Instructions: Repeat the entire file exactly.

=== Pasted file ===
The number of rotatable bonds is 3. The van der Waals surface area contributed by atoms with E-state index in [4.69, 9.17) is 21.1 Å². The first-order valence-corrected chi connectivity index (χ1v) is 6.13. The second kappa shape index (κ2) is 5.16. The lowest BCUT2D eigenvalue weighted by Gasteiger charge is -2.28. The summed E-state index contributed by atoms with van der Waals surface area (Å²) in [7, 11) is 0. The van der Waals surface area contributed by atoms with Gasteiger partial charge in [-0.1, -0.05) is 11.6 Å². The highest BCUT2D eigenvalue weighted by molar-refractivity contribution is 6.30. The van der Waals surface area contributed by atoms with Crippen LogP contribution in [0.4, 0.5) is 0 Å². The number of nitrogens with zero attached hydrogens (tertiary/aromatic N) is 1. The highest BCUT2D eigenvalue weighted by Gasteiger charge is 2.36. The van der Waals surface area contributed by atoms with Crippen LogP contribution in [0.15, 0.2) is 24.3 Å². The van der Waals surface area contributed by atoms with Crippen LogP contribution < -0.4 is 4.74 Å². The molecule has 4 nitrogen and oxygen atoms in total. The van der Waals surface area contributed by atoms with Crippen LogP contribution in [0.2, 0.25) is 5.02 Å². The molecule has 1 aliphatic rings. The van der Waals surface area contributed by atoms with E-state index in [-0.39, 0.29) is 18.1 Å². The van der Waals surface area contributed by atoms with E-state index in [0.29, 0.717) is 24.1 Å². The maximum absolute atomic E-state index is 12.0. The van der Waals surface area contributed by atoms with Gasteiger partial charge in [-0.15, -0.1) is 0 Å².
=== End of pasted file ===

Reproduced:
The number of rotatable bonds is 3. The van der Waals surface area contributed by atoms with E-state index in [4.69, 9.17) is 21.1 Å². The first-order valence-corrected chi connectivity index (χ1v) is 6.13. The second kappa shape index (κ2) is 5.16. The lowest BCUT2D eigenvalue weighted by Gasteiger charge is -2.28. The summed E-state index contributed by atoms with van der Waals surface area (Å²) in [7, 11) is 0. The van der Waals surface area contributed by atoms with Gasteiger partial charge in [-0.1, -0.05) is 11.6 Å². The highest BCUT2D eigenvalue weighted by molar-refractivity contribution is 6.30. The van der Waals surface area contributed by atoms with Crippen LogP contribution in [0.4, 0.5) is 0 Å². The number of nitrogens with zero attached hydrogens (tertiary/aromatic N) is 1. The highest BCUT2D eigenvalue weighted by Gasteiger charge is 2.36. The van der Waals surface area contributed by atoms with Crippen LogP contribution in [0.15, 0.2) is 24.3 Å². The van der Waals surface area contributed by atoms with Crippen LogP contribution < -0.4 is 4.74 Å². The molecule has 4 nitrogen and oxygen atoms in total. The van der Waals surface area contributed by atoms with Crippen LogP contribution in [0.2, 0.25) is 5.02 Å². The molecule has 1 aliphatic rings. The van der Waals surface area contributed by atoms with E-state index in [-0.39, 0.29) is 18.1 Å². The van der Waals surface area contributed by atoms with E-state index in [0.29, 0.717) is 24.1 Å². The maximum absolute atomic E-state index is 12.0. The van der Waals surface area contributed by atoms with Gasteiger partial charge in [-0.15, -0.1) is 0 Å².